St. James’s Gazette, October 2, 1902


What the Hooligan is to East London, the “chaap” is to the small Cornish village. With this difference, however, that he is a more harmless, better-natured, and, in a word, a more rustic individual than the East Londoner. The “chaap” is in a transition stage. He is too old to rank as a “laad,” and a great many years must elapse before he reaches an age of discretion, and settles down to become a pillar of the local church. In the meantime he lives in his own reckless way, a thorn in the side of the vicar, and a fearful joy to the police force (which consists, as a rule, of one constable to every five parishes), to whom he offers with one hand physical hurt, and with the other the only chance he is likely to get of rapid promotion. The country policeman’s life may be described as a series of internal struggles. He thirsts for promotion. The way to promotion is clear. Any Sunday evening will find one or more “chaaps” engaged in removing the vicar’s gate from its hinges, or performing some other humorous but criminal act, and to arrest the culprit in the very deed will undoubtedly bring the stripes closer. But together with this thought comes the reflection that, after serving his term of imprisonment, the accused will collect a score or so of his light-hearted friends, and make matters exceedingly unrestful for the representative of the law, a thought which not unnaturally gives him pause, and leads him in an emergency to other and safer parts of his extensive beat.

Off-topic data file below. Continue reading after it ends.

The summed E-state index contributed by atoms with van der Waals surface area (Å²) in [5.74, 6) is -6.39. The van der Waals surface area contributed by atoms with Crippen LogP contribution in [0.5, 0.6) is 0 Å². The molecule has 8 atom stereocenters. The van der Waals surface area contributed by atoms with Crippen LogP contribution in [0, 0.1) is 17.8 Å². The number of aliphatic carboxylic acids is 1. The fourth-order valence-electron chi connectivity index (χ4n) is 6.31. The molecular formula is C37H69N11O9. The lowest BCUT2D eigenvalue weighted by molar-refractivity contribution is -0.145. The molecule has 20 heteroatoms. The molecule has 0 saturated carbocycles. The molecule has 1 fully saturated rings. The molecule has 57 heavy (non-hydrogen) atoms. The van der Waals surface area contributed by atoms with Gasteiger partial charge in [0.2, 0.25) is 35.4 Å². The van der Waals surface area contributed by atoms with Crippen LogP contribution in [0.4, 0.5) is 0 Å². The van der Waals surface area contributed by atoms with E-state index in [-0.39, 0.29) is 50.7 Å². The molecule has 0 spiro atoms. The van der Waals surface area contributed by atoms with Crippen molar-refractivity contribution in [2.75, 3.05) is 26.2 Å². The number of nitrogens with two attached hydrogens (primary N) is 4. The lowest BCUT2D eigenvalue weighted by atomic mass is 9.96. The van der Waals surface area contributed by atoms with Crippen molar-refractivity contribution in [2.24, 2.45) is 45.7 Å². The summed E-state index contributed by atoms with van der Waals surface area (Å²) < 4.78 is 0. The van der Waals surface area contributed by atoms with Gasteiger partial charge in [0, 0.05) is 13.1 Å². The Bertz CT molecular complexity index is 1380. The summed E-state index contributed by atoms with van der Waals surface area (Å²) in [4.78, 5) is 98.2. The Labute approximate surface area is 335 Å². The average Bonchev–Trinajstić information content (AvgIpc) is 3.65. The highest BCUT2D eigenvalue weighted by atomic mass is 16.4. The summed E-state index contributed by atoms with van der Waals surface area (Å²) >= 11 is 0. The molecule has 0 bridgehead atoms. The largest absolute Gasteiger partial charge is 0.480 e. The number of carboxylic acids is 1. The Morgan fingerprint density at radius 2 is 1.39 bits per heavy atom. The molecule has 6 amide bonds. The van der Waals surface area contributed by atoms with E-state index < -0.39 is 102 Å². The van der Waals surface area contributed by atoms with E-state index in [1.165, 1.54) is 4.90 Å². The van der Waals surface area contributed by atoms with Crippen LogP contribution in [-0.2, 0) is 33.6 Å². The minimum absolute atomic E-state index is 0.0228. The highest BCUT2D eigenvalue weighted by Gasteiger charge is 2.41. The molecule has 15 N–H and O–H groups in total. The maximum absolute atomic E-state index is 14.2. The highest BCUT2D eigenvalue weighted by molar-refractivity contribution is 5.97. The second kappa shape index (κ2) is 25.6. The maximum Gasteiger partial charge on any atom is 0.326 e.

In justice to the “chaap,” however, it may be said that his excesses are in the main confined to jokes of a crude and practical order, such as the removal of the vicar’s gate referred to. As a general rule, let him remove something from the place where it is and ought to be, to another spot, where it is not and ought not to be, and he will be contented, and ask no more. As an example of a pleasantry which is neither above nor below the average as regards humour and destructiveness, the following may be cited. A farmer of æsthetic tastes had a set of new red wheels attached to his cart. As Cornwall constructs its carts more with an eye to utility than to ornament, these wheels achieved something of a reputation in the neighbourhood, and their owner was proud of them. Unhappily for him they caught the roving eye of a “chaap,” and that desperado, calling around him certain friends, broke into the stable where the cart had been put up, detached the wheels, and carried them to the river, finally burying them as deeply as possible in the mud. And so to bed. The farmer subsequently heard the whole story with the exception of two important details—first, the names of the culprits; secondly, the exact locality of the buried treasure. When he drives along the river side now—in a cart with serviceable but quite unornamental wheels—he eyes the bank in a wistful and speculative manner, and is evidently thinking very hard indeed. He has a deposit in that bank.